The httpbis working group considered Google’s SPDY protocol, Microsoft’s HTTP Speed+Mobility proposal (SPDY based),and Network-Friendly HTTP Upgrade.
In July 2012 Facebook provided feedback on each of the proposals and recommended HTTP/2.0 be based on SPDY. The initial draft of HTTP/2 was published in November 2012 and was based on a straight copy of SPDY.
The biggest difference between HTTP/1.1 and SPDY was that each user action in SPDY is given a “stream ID”, meaning there is a single TCP channel connecting the user to the server.
SPDY split requests into either control or data, using a “simple to parse binary protocol with two types of frames.” SPDY showed evident improvement from HTTP, with a new page load speedup ranging from 11.81% to 47.7%.
The development of HTTP/2.0 used SPDY as a jumping-off point. Among the many detailed differences between the protocols, the most notable is that HTTP/2.0 uses a fixedHuffman code-based header compression algorithm, instead of SPDY’s dynamic stream-based compression. This helps to reduce the potential for compression oracle attacks on the protocol, such as the CRIME attack.
On February 9, 2015, Google announced plans to remove support for SPDY in Chrome by early 2016, in favor of support for HTTP/2, starting with Chrome 40.
Encryption of http 2.0
HTTP/2.0 is defined for both HTTP URIs (i.e. without encryption) and for HTTPS URIs (over TLS, where TLS 1.2 or newer is required).
Although the standard itself does not require usage of encryption, most client implementations (Firefox, Chrome, Safari, Opera, IE, Edge) have stated that they will only support HTTP/2 over TLS, which makes encryption de facto mandatory.
Initially, some members of the Working Group were trying to push an encryption requirement into the protocol. This faced criticism.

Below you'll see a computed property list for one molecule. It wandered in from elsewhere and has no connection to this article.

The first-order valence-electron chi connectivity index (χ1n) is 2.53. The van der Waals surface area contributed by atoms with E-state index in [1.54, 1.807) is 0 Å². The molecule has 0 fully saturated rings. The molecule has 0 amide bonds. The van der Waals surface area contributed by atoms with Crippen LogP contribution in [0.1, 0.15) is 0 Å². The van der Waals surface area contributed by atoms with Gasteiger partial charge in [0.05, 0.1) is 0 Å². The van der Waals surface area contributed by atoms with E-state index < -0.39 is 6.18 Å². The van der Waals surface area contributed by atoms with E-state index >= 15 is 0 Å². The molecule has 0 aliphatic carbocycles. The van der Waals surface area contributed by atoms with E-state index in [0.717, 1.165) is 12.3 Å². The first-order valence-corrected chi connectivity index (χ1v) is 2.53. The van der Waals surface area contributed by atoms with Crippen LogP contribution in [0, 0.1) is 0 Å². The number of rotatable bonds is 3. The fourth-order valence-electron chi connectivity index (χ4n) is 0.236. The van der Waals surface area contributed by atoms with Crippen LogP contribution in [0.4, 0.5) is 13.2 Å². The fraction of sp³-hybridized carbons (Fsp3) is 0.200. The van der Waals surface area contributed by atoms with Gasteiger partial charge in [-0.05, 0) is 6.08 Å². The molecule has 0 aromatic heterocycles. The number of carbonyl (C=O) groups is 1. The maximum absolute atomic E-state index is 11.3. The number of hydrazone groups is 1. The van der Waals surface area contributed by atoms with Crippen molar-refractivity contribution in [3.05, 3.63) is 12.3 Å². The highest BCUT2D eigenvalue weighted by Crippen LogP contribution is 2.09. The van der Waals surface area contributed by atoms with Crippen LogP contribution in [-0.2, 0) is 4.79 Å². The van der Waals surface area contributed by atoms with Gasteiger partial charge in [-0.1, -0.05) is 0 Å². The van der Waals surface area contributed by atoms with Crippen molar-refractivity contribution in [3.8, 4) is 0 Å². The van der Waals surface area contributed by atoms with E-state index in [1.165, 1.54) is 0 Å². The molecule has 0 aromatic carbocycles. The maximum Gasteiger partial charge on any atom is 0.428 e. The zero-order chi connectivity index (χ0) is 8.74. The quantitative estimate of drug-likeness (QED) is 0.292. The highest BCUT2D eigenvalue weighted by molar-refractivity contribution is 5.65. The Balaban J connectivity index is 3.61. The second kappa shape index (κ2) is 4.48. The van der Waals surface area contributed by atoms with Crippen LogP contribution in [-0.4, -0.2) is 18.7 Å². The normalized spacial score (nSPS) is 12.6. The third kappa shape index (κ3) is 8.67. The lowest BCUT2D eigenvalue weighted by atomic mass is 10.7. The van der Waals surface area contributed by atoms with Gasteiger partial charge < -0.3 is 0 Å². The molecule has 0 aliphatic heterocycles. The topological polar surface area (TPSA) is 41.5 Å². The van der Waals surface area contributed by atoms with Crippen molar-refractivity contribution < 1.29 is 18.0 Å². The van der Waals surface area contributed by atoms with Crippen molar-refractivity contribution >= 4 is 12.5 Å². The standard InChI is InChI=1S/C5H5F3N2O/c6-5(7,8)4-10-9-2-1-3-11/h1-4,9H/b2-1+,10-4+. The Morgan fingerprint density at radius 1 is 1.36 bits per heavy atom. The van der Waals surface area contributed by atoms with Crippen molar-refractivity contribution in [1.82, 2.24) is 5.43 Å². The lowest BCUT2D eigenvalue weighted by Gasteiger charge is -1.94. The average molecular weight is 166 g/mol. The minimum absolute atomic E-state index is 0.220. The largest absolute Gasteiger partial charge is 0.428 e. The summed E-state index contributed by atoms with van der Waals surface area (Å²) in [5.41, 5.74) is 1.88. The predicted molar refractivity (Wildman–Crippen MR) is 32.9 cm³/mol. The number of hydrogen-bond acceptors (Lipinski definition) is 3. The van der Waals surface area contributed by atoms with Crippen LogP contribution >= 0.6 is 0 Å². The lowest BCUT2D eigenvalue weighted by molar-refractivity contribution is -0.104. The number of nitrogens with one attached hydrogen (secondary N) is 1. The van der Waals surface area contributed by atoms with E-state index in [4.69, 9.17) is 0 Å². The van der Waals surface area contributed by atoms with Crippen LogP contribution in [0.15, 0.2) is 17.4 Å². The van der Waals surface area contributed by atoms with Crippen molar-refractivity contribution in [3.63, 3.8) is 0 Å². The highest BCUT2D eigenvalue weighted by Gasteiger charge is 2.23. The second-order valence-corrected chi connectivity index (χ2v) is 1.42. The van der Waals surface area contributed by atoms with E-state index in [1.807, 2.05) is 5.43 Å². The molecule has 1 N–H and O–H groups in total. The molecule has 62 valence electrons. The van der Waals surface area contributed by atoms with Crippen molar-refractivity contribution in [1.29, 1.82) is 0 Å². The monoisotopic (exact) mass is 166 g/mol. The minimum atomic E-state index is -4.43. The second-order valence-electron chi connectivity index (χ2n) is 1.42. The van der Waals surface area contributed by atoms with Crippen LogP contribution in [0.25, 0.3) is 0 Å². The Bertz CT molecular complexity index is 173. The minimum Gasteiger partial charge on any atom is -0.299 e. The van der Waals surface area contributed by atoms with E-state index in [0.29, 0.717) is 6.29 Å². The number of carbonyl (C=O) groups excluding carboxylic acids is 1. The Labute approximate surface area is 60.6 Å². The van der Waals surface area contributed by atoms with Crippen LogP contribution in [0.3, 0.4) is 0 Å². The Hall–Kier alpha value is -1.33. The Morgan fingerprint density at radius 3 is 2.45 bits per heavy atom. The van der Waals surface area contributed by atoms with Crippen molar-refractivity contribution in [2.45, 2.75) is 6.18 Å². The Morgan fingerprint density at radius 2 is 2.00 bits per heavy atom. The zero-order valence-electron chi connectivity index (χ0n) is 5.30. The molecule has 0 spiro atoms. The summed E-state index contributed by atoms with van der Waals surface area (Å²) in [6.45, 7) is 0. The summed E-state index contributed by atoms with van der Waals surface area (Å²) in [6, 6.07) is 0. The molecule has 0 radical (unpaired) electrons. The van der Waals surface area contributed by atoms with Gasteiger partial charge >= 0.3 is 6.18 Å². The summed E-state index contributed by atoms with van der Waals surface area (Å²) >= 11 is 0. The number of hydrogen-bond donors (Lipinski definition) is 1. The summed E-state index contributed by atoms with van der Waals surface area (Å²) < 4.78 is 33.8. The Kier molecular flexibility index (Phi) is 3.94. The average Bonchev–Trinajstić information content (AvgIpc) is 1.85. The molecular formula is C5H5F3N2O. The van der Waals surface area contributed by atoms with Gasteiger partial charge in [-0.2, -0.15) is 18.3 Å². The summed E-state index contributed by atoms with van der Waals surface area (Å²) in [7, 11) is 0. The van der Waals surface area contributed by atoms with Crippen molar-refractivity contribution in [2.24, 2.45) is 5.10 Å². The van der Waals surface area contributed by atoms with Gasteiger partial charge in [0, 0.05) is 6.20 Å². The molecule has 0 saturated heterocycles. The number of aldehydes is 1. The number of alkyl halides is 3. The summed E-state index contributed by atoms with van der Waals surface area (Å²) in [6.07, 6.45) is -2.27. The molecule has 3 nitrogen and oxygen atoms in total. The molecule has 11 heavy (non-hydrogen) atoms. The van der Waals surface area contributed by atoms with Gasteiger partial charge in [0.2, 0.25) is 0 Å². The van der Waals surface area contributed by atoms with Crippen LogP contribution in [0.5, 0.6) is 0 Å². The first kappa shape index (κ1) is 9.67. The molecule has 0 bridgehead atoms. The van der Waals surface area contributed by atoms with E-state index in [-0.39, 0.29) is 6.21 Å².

Critics stated that encryption has non-negligible computing costs and that many HTTP applications have actually no need for encryption and their providers have no desire to spend additional resources on it.
Encryption proponents have stated that this encryption overhead is negligible in practice. Poul-Henning Kamp, lead developer of varnishHTTP accelerator and a senior FreeBSD kernel developer, has criticised IETF for following a particular political agenda with HTTP/2.0.
The criticism of the agenda of mandatory encryption within the existing certificate framework is not new, nor is it unique to members of the open-source community .
A cisco employee stated in 2013 that the present certificate model is not compatible with small devices like routers, because the present model requires not only annual enrollment and remission of non-trivial fees for each certificate.
But must be continually repeated on an annual basis.Working Group finally did not reach consensus over the mandatory encryption,although most client implementations require it, which makes encryption a de facto requirement.
The HTTP/2 protocol also faced criticism for not supporting opportunistic encryption, a measure against passive monitoring similar to the STARTTLS mechanism that has long been available in other internet protocols like SMTP.
Critics have stated that the HTTP/2 .0 proposal goes in violation of IETF’s own RFC7258 “Pervasive Monitoring Is an Attack”, which also has a status of Best Current Practice 188. RFC7258/BCP188 mandates that passive monitoring be considered as an attack, and protocols designed by IETF should take steps to protect against passive monitoring (for example, through the use of opportunistic encryption).
A number of specifications for opportunistic encryption of HTTP/2 have been provided, of which draft-ietf-httpbis-http2-encryption-01 is an official work item of the working group.